What this means in terms of the preferable training philosophy is, being that humans are first, imperfect creatures, and second, widely variant in strengths, weaknesses, perceptions, tastes, and approaches to life, the idea of “the perfect state” and the value of it's pursuit is inherently flawed. In simple terms, it becomes “mission impossible”, as you can't find or develop what does not in fact exist. The training process, however, does exist, and because we're all unique to begin with, it mirrors the way life itself is experienced: as a process in which our views, knowledge, and abilities change over time and exposure to various situations.
     This makes it prudent for us to be very careful in how we portray training to others-it is essential that individual “human factors” be assessed and respected. We are all unique, therefore we will not all neatly fit into one specific mold in terms of range of skills and abilities acquired and rate and quality of overall development. Both student and instructor should constantly bear in mind that “a bit of something” is ALWAYS preferable to “a whole bunch of nothing” in terms of development. This makes it preferable to view and present training as a process-driven system. A process always leaves the door open for improvement, whereas the paradigm closes this door by devaluing the myriad points of improvement along the way in favor of that unattainable phantom menace, the “perfect” performance or state. Additionally, this quest for a “whole bunch of nothing” sadly masks the true value and purpose in martial training, which is the gradual gaining of “numerous bits of something”.
     I will return to this topic with more specific training-related issues in the next newsletter, so stay tuned. I anyone has any questions on anything contained in this dialogue of rather difficult concepts, please feel free to come and discuss them with us after class!

Feature Article #2


About this article: I found this little gem in an on-line self-improvement newsletter that I get and thought it worthy of inclusion here. Enjoy!
About the Author: Jim Rohn is a highly respected American Businessman, Author, Speaker, and Philosopher

   We are not born with courage, but neither are we born with fear. Maybe some of our fears are brought on by your own experiences, by what someone has told you, by what you've read in the papers.
   Some fears are valid, like walking alone in a bad part of town at two o'clock in the morning. But once you learn to avoid that situation, you won't need to live in fear of it. Fears, even the most basic ones, can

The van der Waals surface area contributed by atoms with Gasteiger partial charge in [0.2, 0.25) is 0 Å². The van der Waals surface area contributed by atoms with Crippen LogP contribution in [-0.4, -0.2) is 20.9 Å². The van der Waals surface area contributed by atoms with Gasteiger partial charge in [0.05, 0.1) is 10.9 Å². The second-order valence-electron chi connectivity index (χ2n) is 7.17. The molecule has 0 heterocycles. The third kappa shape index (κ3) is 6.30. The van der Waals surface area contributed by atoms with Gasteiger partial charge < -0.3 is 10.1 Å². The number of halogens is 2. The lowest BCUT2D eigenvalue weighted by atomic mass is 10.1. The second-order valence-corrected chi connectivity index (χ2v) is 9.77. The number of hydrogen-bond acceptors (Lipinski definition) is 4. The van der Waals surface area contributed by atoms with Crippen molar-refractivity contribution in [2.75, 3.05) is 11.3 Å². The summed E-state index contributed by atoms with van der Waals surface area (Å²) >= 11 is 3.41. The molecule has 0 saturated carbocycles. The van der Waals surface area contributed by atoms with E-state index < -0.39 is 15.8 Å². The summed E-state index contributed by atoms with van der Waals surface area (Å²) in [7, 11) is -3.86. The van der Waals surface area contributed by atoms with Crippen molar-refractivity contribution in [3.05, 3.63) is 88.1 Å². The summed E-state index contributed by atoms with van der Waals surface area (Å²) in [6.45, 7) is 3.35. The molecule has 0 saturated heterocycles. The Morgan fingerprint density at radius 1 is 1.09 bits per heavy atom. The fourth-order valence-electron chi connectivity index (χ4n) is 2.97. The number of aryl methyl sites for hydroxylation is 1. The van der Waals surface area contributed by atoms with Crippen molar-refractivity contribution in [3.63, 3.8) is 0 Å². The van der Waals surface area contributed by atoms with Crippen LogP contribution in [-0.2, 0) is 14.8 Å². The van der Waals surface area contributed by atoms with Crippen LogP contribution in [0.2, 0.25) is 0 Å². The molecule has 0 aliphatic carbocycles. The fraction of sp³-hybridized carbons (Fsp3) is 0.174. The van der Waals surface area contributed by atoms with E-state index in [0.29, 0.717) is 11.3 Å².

totally destroy our ambitions. Fear can destroy fortunes. Fear can destroy relationships. Fear, if left unchecked, can destroy our lives. Fear is one of the many enemies lurking inside us. Let me tell you about five of the other enemies we face from within.
   The first enemy that you've got to destroy before it destroys you is indifference. What a tragic disease this is. "Ho-hum, let it slide. I'll just drift along." Here's one problem with drifting: you can't drift your way to the top of the mountain.
   The second enemy we face is indecision. Indecision is the thief of opportunity and enterprise. It will steal your chances for a better future. Take a sword to this enemy.
   The third enemy inside is doubt. Sure, there's room for healthy skepticism. You can't believe everything. But you also can't let doubt take over. Many people doubt the past, doubt the future, doubt each other,
doubt the government, doubt the possibilities and doubt the opportunities. Worst of all, they doubt themselves. I'm telling you, doubt will destroy your life and your chances of success. It will empty both your bank account and your heart. Doubt is an enemy. Go after it. Get rid of it.
   The fourth enemy within is worry. We've all got to worry some. Just don't let it conquer you. Instead, let it alarm you. Worry can be useful. If you step off the curb in New York City and a taxi is coming, you've got to
worry. But you can't let worry loose like a mad dog that drives you into a small corner. Here's what you've got to do with your worries: drive them into a small corner. Whatever is out to get you, you've got to get it.
Whatever is pushing on you, you've got to push back.
   The fifth interior enemy is recklessness. It is an arrogant and self-defeating approach to life. Recklessness is not a virtue (unlike adventurousness--they are different); in fact, it can be an illness. If you let it go, it'll conquer you. Reckless people don't get promoted because they are continually over-stepping their boundaries and lose ground as a result. They don't advance and grow and become powerful in the marketplace. You've got to avoid being reckless.

   Do battle with the enemy. Do battle with your fears. Build your courage to fight what's holding you back, what's keeping you from your goals and dreams. Be courageous, but not reckless in your life and in your pursuit of the things you want and the person you want to become.

About Those Submissions….
     Where are they? Yet again, and this is the third request/plea, by the way…hint, hint!, we encourage those of you with an idea, regardless of your intrinsic writing ability or lack thereof, to please, please, please get it out of your atama (head) and onto some cyber-paper for our newsletter!
     We've heard you all talking before and after training, and we know full well that you all have stuff  to say (and LOTS of it!), so put it the form of pixels in a Word file, send it our way, and we'll do the rest! Catharsis is good for the soul, so express yourself!

That's it for this installment! Look for the next newsletter in the May time frame!

Practice & train mindfully and safely,
Marlene & Jeff